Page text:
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A senior police officer and a protester were killed, according to authorities and a medical group, as thousands took to the streets of the Sudanese capital to protest against a military coup that has plunged the country into grinding deadlock.
The demonstrations on Thursday in Khartoum and elsewhere in Sudan are the latest in a series of protests since the military on October 25 overthrew the civilian-led government of Prime Minister Abdalla Hamdok.
Security forces used tear gas to disperse those marching in a main Khartoum street leading to the fortified presidential palace, according to the pro-democracy movement. Online videos show white smoke – apparently from tear gas – as protesters try to take cover and others hurl stones at the troops.
Protesters chanted: “With all our power, we are heading to the palace” as they converged on the city centre, witnesses said.
In Khartoum’s Bahri district, protester Al-Reeh Mohammad was shot in the stomach and killed when when security forces intervened with live ammunition to break up the march, according to the Sudan Doctors Committee.
Dozens of other protesters were wounded.
The military takeover has upended Sudan’s transition to democratic rule after three decades of repression and international isolation under former President Omar al-Bashir. The North African nation has been on a fragile path to democracy since a popular uprising forced the military to remove al-Bashir in April 2019.
Demonstrators, mostly young people, marched in different locations in Khartoum and its twin city of Omdurman, footage circulated online showed. There were also protests in the restive western region of Darfur.
The protesters demanded the removal of generals from power and the establishment of a fully civilian government to lead the transition.
Meanwhile the police said an officer was killed while providing security to the protest close to the presidential palace.
Brigadier General Ali Bareema Hamad “fell martyr while doing his duties and securing protests” in the capital Khartoum, a police statement said on Facebook.
Hamad “received deadly stabs by groups of protesters… in different parts of his body,” police spokesman Idris Abdalla Idris told Sudan TV.
Al Jazeera’s Mohamed Vall said while the police did not accuse anyone specifically of being behind the killing, they have “stepped up” their presence on the capital’s streets.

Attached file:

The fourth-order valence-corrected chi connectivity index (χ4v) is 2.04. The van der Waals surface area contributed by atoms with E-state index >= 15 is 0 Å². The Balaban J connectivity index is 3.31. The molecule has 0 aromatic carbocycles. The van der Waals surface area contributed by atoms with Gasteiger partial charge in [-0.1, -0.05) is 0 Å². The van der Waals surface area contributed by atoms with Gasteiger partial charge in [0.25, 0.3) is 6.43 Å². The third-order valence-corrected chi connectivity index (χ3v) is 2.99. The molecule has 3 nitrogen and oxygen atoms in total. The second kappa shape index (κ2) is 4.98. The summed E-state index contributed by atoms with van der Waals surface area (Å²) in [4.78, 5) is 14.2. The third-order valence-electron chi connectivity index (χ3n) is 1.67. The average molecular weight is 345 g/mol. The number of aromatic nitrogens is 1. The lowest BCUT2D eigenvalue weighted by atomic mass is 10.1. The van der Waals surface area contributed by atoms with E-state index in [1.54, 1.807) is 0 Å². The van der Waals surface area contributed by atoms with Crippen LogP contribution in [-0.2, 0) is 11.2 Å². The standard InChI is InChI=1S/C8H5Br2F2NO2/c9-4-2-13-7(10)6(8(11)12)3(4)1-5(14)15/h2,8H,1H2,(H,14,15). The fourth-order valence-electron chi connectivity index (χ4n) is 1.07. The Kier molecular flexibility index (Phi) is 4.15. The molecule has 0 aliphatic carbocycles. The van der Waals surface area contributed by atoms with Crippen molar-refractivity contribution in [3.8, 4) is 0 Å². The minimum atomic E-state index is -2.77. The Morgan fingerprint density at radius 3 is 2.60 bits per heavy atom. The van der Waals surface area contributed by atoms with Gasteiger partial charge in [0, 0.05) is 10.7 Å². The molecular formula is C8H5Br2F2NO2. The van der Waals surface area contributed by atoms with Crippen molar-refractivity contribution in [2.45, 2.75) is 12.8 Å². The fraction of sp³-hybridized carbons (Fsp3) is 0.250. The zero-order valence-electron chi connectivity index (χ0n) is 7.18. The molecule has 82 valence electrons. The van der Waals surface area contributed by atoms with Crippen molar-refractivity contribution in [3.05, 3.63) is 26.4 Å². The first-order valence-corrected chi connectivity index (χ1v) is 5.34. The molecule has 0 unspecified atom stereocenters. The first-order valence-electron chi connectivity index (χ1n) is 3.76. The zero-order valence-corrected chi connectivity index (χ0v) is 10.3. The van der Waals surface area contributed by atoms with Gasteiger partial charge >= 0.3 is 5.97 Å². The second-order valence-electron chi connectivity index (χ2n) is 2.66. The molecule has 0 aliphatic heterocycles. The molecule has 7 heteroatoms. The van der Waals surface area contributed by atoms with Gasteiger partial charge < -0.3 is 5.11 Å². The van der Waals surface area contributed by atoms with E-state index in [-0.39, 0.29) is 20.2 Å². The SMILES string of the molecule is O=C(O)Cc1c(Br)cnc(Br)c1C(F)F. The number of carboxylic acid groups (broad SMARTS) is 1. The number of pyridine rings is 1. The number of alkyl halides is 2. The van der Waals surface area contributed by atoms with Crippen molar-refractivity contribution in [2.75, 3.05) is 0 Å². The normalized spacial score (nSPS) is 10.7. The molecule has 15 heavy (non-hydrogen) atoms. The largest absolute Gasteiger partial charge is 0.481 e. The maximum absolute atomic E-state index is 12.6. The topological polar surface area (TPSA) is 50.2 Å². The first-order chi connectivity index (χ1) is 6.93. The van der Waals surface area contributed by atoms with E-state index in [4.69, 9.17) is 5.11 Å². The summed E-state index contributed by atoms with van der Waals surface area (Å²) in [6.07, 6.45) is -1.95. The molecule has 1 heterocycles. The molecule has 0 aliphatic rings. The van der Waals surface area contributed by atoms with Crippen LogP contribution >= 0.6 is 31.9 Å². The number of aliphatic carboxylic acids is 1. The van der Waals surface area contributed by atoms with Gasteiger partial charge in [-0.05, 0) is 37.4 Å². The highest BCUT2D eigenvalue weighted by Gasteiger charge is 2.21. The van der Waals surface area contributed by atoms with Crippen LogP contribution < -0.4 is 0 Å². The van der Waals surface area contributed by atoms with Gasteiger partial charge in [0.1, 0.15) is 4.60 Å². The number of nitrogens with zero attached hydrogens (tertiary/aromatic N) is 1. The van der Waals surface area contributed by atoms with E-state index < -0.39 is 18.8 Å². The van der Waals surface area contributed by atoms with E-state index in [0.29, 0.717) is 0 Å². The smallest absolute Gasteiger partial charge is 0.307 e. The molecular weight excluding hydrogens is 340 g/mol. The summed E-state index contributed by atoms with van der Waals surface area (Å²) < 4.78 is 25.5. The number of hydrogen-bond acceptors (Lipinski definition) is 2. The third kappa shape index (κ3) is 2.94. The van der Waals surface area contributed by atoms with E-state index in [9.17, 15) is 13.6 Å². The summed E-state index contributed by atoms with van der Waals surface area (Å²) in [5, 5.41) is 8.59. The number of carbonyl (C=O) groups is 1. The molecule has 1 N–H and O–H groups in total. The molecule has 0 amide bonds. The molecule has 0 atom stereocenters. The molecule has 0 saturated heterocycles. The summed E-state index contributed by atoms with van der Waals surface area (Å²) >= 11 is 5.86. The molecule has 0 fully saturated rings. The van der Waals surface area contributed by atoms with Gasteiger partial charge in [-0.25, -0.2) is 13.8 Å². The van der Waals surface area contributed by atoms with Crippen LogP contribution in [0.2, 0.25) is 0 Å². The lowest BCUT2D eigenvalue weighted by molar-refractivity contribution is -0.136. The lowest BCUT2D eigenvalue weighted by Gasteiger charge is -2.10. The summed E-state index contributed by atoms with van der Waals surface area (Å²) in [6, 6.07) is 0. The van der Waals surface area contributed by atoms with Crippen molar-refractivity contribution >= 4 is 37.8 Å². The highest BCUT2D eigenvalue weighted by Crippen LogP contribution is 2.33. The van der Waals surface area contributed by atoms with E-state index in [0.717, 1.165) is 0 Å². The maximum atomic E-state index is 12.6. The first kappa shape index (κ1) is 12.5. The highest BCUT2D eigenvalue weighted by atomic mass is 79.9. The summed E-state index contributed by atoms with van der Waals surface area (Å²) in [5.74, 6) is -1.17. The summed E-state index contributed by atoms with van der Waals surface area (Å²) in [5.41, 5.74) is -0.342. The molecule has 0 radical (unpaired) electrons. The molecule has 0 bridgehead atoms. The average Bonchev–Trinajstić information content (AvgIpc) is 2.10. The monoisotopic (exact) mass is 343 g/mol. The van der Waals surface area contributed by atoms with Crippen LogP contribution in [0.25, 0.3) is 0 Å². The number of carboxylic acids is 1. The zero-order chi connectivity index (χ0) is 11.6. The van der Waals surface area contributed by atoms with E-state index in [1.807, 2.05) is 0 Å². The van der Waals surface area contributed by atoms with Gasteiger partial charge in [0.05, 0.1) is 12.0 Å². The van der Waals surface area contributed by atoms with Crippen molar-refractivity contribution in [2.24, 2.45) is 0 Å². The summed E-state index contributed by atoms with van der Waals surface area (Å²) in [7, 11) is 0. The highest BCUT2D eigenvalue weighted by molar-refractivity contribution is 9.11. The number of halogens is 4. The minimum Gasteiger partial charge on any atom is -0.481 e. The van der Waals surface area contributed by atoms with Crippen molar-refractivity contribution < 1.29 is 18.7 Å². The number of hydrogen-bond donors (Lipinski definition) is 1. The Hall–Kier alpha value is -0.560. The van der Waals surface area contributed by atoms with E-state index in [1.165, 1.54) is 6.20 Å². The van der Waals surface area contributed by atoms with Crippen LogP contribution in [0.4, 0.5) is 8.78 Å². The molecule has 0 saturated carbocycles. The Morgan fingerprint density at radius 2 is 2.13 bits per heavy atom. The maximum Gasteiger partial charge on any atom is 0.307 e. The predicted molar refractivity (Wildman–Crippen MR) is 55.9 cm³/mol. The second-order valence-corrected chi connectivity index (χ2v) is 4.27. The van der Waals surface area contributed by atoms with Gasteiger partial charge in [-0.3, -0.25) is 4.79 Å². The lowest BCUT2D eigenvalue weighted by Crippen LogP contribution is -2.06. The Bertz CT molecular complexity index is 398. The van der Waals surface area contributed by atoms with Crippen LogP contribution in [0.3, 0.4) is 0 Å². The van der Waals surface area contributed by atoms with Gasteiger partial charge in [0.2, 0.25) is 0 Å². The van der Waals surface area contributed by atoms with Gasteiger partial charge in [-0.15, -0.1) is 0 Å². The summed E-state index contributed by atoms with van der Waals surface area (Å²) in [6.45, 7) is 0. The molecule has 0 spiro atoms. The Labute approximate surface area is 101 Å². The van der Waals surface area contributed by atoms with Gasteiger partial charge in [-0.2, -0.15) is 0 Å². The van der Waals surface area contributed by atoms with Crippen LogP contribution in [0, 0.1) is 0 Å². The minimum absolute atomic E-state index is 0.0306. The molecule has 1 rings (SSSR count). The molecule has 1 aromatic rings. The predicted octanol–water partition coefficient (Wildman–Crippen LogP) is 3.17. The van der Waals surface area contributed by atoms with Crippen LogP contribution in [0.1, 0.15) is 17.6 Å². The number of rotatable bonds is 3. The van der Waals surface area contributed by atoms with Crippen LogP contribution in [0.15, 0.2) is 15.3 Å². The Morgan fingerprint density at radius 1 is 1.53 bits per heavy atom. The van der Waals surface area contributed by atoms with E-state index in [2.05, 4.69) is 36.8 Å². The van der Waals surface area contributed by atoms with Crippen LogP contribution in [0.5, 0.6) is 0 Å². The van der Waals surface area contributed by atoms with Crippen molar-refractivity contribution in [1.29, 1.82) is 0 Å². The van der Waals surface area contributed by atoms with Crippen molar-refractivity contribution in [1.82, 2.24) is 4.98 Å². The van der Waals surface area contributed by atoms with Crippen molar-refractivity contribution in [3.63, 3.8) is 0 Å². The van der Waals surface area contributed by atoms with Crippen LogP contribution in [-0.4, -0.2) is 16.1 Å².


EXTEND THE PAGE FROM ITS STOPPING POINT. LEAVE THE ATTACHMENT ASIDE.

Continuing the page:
“The streets are brimming with [security] forces in their vehicles, marching, using tear gas and water cannons,” he said.
For their part, the protesters “have reiterated that they are peaceful”.
“They said their history is clear and they have never carried knives or weapons during the demonstrations,” Vall said.
“The incident today is dangerous because the military might try to accuse the protesters of being violent or might say that there are elements within the protesters’ [ranks] who would like to turn this into a bloody confrontation.”
More than 60 people have been killed, and hundreds of others injured in the near-daily protests since the coup.
UN push to facilitate talks
The United Nations has repeatedly urged authorities to cease their crackdown on protesters and hold accountable those responsible for killings in previous rounds of protests.
The UN mission in Sudan began separate consultations earlier this week with Sudanese groups, to try to bridge the widening gap between the military, led by General Abdel Fattah al-Burhan, and the pro-democracy movement.
The latest UN push received a mixed response from Sudanese factions.
The Sudanese Professionals Association, an independent trade union confederation which has been instrumental in organising the protests, said it completely rejected the UN-facilitated talks.
The mainstream faction of the Forces for Freedom and Change, the leading civilian pro-democracy group, said it will “discuss” the invitation internally and announce its vision.
Spokesman Wagdy Saleh said the FFC rejected “any partnership” with the military.
Protesters have also rejected the UN talks.
“We don’t accept this initiative at all,” 62-year-old protester Awad Saleh said. “It’s not clear what points it constitutes and so for us it is deficient.”
However, the ruling Sovereign Council – formed by al-Burhan following the coup with himself as chairman – welcomed the talks.
Hamdok, who was the civilian face of Sudan’s transitional government in the past two years, resigned earlier this month, citing failure to reach a compromise between the generals and the pro-democracy movement. After weeks of house arrest, he was reinstated in November in a deal with the military that angered the pro-democracy movement.
In his resignation speech, Hamdok warned that Sudan was now at a “dangerous crossroads threatening its very survival”.
The movement insists that a fully civilian government lead the transition, a demand rejected by the generals who say power will be handed over only to an elected government. Elections are planned in July 2023, in line with a 2019 constitutional document governing the transition period.
The coup came a few weeks before the military should have handed over the leadership of the ruling sovereign council to civilians, according to the constitutional document.
This content was originally published here.